We study enzymes called protein kinases to understand how they operate within networks that drive biological decision-making processes such as cell differentiation, cell patterning and cell fate.
We use molecular approaches to visualise the three-dimensional structure of assemblies of two related groups of protein kinases; receptor tyrosine kinases that face both outside and inside of the cell and membrane-associated serine/threonine kinases. Once activated, protein kinases add labels to their cellular targets to initiate, amplify or pass on messages within cells. They play critically important and complex roles in human physiology and diseases such as cancer.
My lab applies research techniques collectively referred to as structural biology. These methods include X-ray crystallography, cryo-electron microscopy and small angle X-ray scattering. Together they can be used to map the position of all atoms in the proteins we study allowing us to define their shape and molecular function.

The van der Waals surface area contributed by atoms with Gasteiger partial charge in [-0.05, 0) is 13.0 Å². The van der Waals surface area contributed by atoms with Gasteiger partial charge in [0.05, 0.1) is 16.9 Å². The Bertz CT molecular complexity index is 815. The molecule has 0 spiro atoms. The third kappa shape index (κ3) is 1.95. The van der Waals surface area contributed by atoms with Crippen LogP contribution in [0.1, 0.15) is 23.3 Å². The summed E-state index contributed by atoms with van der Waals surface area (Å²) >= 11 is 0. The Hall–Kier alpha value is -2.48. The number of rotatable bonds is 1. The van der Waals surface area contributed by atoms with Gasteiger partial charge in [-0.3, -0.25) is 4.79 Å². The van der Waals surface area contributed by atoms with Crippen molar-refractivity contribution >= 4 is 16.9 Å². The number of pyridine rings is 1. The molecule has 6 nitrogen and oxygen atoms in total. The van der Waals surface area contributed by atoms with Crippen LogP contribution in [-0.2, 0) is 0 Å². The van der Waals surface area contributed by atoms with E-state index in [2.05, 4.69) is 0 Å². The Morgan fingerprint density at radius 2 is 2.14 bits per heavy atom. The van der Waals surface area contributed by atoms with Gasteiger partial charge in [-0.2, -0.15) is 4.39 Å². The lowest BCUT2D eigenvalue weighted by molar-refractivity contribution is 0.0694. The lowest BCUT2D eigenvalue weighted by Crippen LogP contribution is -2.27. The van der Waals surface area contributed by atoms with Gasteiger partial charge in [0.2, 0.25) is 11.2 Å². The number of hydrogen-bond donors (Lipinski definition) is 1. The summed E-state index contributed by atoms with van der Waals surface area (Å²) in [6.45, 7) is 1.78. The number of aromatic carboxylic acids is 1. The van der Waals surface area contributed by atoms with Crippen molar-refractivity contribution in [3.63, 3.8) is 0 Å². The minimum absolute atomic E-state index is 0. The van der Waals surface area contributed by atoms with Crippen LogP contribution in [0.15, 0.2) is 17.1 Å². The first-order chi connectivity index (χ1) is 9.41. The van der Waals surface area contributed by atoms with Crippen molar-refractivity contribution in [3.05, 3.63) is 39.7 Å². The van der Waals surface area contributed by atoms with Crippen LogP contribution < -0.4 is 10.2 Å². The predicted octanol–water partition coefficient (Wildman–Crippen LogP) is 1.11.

We combine structural biology research with biochemical and cell-based experiments to establish that the mechanisms we work out in test tubes also apply to living cultured cells. We are also using our structural information to develop biological and chemical tools able to switch ‘on’ or ‘off’ our protein kinase targets. In some cases, these tools can help patients by providing a starting point for developing drugs that can be taken into clinical trials.